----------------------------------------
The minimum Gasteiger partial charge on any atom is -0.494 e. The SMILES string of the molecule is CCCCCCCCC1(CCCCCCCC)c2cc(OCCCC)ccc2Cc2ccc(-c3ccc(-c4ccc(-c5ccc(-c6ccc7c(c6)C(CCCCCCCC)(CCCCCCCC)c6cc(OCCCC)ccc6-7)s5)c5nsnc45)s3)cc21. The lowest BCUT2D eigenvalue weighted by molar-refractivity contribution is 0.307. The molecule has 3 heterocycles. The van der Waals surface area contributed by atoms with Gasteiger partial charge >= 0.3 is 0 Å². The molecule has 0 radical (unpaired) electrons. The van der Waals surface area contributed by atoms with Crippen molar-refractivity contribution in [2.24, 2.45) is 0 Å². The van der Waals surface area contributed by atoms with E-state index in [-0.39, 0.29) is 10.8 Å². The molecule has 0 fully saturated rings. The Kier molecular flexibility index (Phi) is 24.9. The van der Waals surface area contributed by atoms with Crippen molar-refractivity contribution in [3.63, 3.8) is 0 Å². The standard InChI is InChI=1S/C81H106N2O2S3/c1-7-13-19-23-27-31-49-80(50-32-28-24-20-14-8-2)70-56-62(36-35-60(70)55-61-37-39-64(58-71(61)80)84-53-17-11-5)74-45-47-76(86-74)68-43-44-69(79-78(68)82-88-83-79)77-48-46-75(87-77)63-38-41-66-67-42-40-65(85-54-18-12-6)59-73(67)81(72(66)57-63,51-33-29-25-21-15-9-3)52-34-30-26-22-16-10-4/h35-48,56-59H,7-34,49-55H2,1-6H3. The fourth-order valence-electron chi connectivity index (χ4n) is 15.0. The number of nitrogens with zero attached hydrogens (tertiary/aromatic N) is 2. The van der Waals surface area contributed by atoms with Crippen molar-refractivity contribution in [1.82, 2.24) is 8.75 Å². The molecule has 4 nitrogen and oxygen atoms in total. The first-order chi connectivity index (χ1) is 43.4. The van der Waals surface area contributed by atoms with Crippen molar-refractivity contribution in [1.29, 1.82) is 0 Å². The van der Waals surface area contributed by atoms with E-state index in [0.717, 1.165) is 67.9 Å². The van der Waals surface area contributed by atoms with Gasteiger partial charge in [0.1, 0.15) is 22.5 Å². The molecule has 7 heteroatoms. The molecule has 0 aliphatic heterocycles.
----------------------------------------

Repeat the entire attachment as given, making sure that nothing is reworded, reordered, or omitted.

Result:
The minimum Gasteiger partial charge on any atom is -0.494 e. The SMILES string of the molecule is CCCCCCCCC1(CCCCCCCC)c2cc(OCCCC)ccc2Cc2ccc(-c3ccc(-c4ccc(-c5ccc(-c6ccc7c(c6)C(CCCCCCCC)(CCCCCCCC)c6cc(OCCCC)ccc6-7)s5)c5nsnc45)s3)cc21. The lowest BCUT2D eigenvalue weighted by molar-refractivity contribution is 0.307. The molecule has 3 heterocycles. The van der Waals surface area contributed by atoms with Gasteiger partial charge >= 0.3 is 0 Å². The molecule has 0 radical (unpaired) electrons. The van der Waals surface area contributed by atoms with Crippen molar-refractivity contribution in [2.24, 2.45) is 0 Å². The van der Waals surface area contributed by atoms with E-state index in [-0.39, 0.29) is 10.8 Å². The molecule has 0 fully saturated rings. The Kier molecular flexibility index (Phi) is 24.9. The van der Waals surface area contributed by atoms with Crippen molar-refractivity contribution in [3.63, 3.8) is 0 Å². The standard InChI is InChI=1S/C81H106N2O2S3/c1-7-13-19-23-27-31-49-80(50-32-28-24-20-14-8-2)70-56-62(36-35-60(70)55-61-37-39-64(58-71(61)80)84-53-17-11-5)74-45-47-76(86-74)68-43-44-69(79-78(68)82-88-83-79)77-48-46-75(87-77)63-38-41-66-67-42-40-65(85-54-18-12-6)59-73(67)81(72(66)57-63,51-33-29-25-21-15-9-3)52-34-30-26-22-16-10-4/h35-48,56-59H,7-34,49-55H2,1-6H3. The fourth-order valence-electron chi connectivity index (χ4n) is 15.0. The number of nitrogens with zero attached hydrogens (tertiary/aromatic N) is 2. The van der Waals surface area contributed by atoms with Crippen molar-refractivity contribution in [1.82, 2.24) is 8.75 Å². The molecule has 4 nitrogen and oxygen atoms in total. The first-order chi connectivity index (χ1) is 43.4. The van der Waals surface area contributed by atoms with Crippen molar-refractivity contribution in [1.29, 1.82) is 0 Å². The van der Waals surface area contributed by atoms with E-state index in [0.717, 1.165) is 67.9 Å². The van der Waals surface area contributed by atoms with Gasteiger partial charge in [0.1, 0.15) is 22.5 Å². The molecule has 7 heteroatoms. The molecule has 0 aliphatic heterocycles.